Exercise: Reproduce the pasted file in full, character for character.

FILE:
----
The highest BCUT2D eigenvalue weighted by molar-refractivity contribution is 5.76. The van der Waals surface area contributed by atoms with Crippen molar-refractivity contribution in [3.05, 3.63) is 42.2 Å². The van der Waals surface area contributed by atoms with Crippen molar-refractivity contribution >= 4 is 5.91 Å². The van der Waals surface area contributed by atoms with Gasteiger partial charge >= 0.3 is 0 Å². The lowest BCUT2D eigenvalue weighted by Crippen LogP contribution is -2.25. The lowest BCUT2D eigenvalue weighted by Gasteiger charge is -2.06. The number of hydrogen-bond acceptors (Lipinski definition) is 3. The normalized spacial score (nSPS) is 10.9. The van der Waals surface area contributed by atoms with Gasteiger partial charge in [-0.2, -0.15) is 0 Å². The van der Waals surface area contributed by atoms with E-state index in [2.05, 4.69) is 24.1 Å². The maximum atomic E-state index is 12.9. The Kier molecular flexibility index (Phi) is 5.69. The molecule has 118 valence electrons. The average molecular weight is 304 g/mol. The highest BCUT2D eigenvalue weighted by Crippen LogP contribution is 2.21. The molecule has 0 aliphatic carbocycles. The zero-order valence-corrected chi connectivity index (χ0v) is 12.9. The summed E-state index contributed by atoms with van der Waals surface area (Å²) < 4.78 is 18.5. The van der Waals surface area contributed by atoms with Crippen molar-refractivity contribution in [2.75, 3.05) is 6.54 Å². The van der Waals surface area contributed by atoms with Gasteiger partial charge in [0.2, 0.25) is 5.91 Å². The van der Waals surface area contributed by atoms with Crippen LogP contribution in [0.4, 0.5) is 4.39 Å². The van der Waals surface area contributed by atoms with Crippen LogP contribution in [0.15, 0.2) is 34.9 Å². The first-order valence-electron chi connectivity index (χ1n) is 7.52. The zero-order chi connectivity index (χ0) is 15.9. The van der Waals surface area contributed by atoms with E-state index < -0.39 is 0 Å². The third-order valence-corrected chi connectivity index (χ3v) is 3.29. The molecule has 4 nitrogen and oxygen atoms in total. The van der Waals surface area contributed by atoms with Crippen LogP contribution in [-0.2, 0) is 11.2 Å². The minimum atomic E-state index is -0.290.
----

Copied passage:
The highest BCUT2D eigenvalue weighted by molar-refractivity contribution is 5.76. The van der Waals surface area contributed by atoms with Crippen molar-refractivity contribution in [3.05, 3.63) is 42.2 Å². The van der Waals surface area contributed by atoms with Crippen molar-refractivity contribution >= 4 is 5.91 Å². The van der Waals surface area contributed by atoms with Gasteiger partial charge >= 0.3 is 0 Å². The lowest BCUT2D eigenvalue weighted by Crippen LogP contribution is -2.25. The lowest BCUT2D eigenvalue weighted by Gasteiger charge is -2.06. The number of hydrogen-bond acceptors (Lipinski definition) is 3. The normalized spacial score (nSPS) is 10.9. The van der Waals surface area contributed by atoms with Gasteiger partial charge in [-0.2, -0.15) is 0 Å². The van der Waals surface area contributed by atoms with E-state index in [2.05, 4.69) is 24.1 Å². The maximum atomic E-state index is 12.9. The Kier molecular flexibility index (Phi) is 5.69. The molecule has 118 valence electrons. The average molecular weight is 304 g/mol. The highest BCUT2D eigenvalue weighted by Crippen LogP contribution is 2.21. The molecule has 0 aliphatic carbocycles. The zero-order valence-corrected chi connectivity index (χ0v) is 12.9. The summed E-state index contributed by atoms with van der Waals surface area (Å²) < 4.78 is 18.5. The van der Waals surface area contributed by atoms with Crippen molar-refractivity contribution in [2.75, 3.05) is 6.54 Å². The van der Waals surface area contributed by atoms with Gasteiger partial charge in [0.2, 0.25) is 5.91 Å². The van der Waals surface area contributed by atoms with Crippen LogP contribution in [0.4, 0.5) is 4.39 Å². The van der Waals surface area contributed by atoms with Crippen LogP contribution in [0.15, 0.2) is 34.9 Å². The first-order valence-electron chi connectivity index (χ1n) is 7.52. The zero-order chi connectivity index (χ0) is 15.9. The van der Waals surface area contributed by atoms with E-state index < -0.39 is 0 Å². The third-order valence-corrected chi connectivity index (χ3v) is 3.29. The molecule has 4 nitrogen and oxygen atoms in total. The van der Waals surface area contributed by atoms with Crippen LogP contribution in [-0.2, 0) is 11.2 Å². The minimum atomic E-state index is -0.290.